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Jakarta Post

‘Myanmar is their home’: Retno calls for safe repatriation of Rohingya refugees

  • Dian Septiari
    Dian Septiari

    The Jakarta Post

Jakarta   /   Mon, September 14, 2020   /   09:11 am
‘Myanmar is their home’: Retno calls for safe repatriation of Rohingya refugees Rohingya women wait for medical check-ups at a transit camp in Lhokseumawe, Aceh, on Sept. 9, after nearly 300 Rohingya migrants came ashore nearby. (AFP/Rahmat Mirza)

Foreign Minister Retno Marsudi has expressed the government’s concern about the increasing number of Rohingya refugees arriving on Indonesia’s shores, calling on other countries in the region to share responsibility for addressing the core issues that led to the crisis.

“In the last two months, Indonesia received almost 400 boat people of Rohingya ethnicity. […] Myanmar is their home, so a voluntary, safe and dignified repatriation should be continuously pursued,” Retno said at the ASEAN Regional Forum (ARF) on Saturday.

Indonesia has rescued and taken in 395 Rohingya people who were adrift at sea on cramped boats. The first group was rescued by fishermen in Aceh on June 24, and the second arrived on Sept. 7.

Of the 296 refugees in the second group, 105 are men and 191 are women. They are mostly under 18.

“Based on preliminary information, we have found that they came from a camp in Cox's Bazar, Bangladesh, 119 of them claiming to have refugee status from the UNHCR [United Nations High Commissioner for Refugees]. This will be verified directly by UNHCR Indonesia,” Retno said.

She reiterated that Indonesia’s decision to temporarily accommodate the refugees was based on humanity and overcoming the emergency situation. The refugees had been adrift at sea for seven months, after being pushed away by other countries.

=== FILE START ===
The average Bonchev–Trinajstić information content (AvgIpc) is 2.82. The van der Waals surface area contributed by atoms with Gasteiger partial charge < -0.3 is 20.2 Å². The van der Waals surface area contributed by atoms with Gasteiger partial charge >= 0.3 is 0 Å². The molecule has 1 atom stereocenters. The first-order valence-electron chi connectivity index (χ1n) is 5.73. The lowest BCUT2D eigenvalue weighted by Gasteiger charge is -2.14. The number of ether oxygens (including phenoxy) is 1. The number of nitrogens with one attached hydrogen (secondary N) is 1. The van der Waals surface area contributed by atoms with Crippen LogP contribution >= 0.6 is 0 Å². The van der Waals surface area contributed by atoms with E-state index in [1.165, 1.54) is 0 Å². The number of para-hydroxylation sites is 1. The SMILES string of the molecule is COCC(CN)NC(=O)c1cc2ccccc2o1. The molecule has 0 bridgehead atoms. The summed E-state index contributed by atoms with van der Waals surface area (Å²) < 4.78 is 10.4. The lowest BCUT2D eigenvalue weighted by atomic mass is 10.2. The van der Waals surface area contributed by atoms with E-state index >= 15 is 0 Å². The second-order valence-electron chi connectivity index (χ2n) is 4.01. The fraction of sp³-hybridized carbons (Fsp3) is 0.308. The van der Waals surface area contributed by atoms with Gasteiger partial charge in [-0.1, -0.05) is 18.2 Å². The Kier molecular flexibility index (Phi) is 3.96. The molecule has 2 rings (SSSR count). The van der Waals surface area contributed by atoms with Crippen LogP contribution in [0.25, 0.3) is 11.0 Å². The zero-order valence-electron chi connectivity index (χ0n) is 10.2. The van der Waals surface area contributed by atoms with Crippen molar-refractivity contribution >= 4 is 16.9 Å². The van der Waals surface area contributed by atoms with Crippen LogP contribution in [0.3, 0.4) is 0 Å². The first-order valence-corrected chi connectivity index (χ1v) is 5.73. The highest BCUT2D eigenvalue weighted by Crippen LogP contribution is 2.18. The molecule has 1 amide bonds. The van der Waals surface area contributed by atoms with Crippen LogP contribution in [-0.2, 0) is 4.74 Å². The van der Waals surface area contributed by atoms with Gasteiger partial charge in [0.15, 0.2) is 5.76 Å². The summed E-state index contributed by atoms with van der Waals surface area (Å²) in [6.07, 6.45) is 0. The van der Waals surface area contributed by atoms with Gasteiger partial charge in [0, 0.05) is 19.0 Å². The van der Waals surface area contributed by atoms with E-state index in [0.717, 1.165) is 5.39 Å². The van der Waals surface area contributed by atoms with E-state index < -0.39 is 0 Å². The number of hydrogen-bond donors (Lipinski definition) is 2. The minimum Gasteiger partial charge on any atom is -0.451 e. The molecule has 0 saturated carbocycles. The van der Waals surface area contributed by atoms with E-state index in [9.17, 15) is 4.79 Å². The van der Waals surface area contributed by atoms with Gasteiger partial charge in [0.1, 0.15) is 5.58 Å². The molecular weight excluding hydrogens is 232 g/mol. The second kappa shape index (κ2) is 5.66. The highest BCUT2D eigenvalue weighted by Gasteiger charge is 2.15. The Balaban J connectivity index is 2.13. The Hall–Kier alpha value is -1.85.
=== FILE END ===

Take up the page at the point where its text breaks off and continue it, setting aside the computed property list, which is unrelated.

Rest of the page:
Read also: Rohingya refugees rejected everywhere as countries grapple with COVID-19 concerns

“We also received reports that there were three refugees who died [after being rescued]. Presumably due to fatigue, beriberi [thiamine deficiency] and weakened bodily conditions as a result of long sea voyages,” Retno said, adding that health authorities had found no evidence that the three deceased refugees had suffered from COVID-19.

The refugee crisis was one of a number of issues discussed at the ARF, which ended on Saturday. Other issues included the tension in the South China Sea and the situation on the Korean Peninsula.

Indonesia has raised the Rohingya refugee issue not only at the ARF but also in many other ASEAN meetings hosted virtually by Vietnam.

Read also: Indonesia appeals for end to Rohingya crisis

“I have reiterated to the Myanmar government […the need] to resolve this problem from its roots and have urged concrete action […] through safe, voluntary, dignified and sustainable repatriation to their place of origin in Rakhine State,” Retno said.

“We also urge […] responsibility sharing, especially among countries party to the 1951 Refugee Convention, international organizations and NGOs that are concerned with this issue, to contribute significantly to dealing with refugees in transit countries such as Indonesia,” she said, echoing the opinion of Malaysian counterpart Hishammuddin Hussein.

Hishammuddin lamented that his country continued to bear the brunt of the spillover effects from the prolonged crisis in Rakhine, Myanmar.

He also said Malaysia could not take in any more Rohingya refugees because its resources had been stretched by the COVID-19 pandemic. 

“Yet Malaysia is unfairly expected to do more to accommodate incoming refugees, with added pressure from humanitarian groups,” he said.

Read also: UN calls out failure of Bali Process to save refugees

Some 177,920 refugees and asylum-seekers are registered with the UNHCR in Malaysia, and 153,190 of them are from Myanmar, consisting of 101,320 Rohingyas, 22,510 members of the Chin ethnic group and 29,350 people from other ethnic groups.

As of July, 13,653 refugees and asylum seekers were registered with the UNHCR in Indonesia, but most of them were from Afghanistan, Somalia and Iraq.

“Malaysia reaffirms the need for proportionate burden and responsibility sharing and calls for the signatory countries of the 1951 Convention to uphold and stand committed to their international legal obligations to receive more refugees for resettlement or relocation,” Hishammuddin said.